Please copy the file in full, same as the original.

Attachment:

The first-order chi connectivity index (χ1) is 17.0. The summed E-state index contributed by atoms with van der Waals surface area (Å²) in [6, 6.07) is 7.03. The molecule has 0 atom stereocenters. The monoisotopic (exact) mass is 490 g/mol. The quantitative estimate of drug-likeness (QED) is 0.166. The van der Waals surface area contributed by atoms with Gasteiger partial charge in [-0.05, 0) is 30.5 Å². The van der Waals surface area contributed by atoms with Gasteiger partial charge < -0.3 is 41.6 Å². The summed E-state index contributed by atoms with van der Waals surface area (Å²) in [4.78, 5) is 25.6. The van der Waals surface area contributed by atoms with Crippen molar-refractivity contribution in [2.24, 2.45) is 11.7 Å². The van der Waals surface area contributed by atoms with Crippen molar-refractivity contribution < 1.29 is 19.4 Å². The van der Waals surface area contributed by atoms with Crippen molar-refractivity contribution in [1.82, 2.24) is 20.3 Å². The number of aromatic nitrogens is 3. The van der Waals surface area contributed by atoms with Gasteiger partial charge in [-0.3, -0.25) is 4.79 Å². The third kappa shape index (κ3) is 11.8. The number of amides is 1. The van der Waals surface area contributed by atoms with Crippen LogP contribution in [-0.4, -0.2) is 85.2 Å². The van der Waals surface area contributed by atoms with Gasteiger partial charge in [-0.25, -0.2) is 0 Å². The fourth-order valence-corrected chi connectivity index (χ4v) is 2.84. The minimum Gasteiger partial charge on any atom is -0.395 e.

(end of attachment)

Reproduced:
The first-order chi connectivity index (χ1) is 17.0. The summed E-state index contributed by atoms with van der Waals surface area (Å²) in [6, 6.07) is 7.03. The molecule has 0 atom stereocenters. The monoisotopic (exact) mass is 490 g/mol. The quantitative estimate of drug-likeness (QED) is 0.166. The van der Waals surface area contributed by atoms with Gasteiger partial charge in [-0.05, 0) is 30.5 Å². The van der Waals surface area contributed by atoms with Gasteiger partial charge < -0.3 is 41.6 Å². The summed E-state index contributed by atoms with van der Waals surface area (Å²) in [4.78, 5) is 25.6. The van der Waals surface area contributed by atoms with Crippen molar-refractivity contribution in [2.24, 2.45) is 11.7 Å². The van der Waals surface area contributed by atoms with Crippen molar-refractivity contribution < 1.29 is 19.4 Å². The van der Waals surface area contributed by atoms with Crippen molar-refractivity contribution in [1.82, 2.24) is 20.3 Å². The number of aromatic nitrogens is 3. The van der Waals surface area contributed by atoms with Gasteiger partial charge in [-0.3, -0.25) is 4.79 Å². The third kappa shape index (κ3) is 11.8. The number of amides is 1. The van der Waals surface area contributed by atoms with Crippen LogP contribution in [-0.4, -0.2) is 85.2 Å². The van der Waals surface area contributed by atoms with Gasteiger partial charge in [-0.25, -0.2) is 0 Å². The fourth-order valence-corrected chi connectivity index (χ4v) is 2.84. The minimum Gasteiger partial charge on any atom is -0.395 e.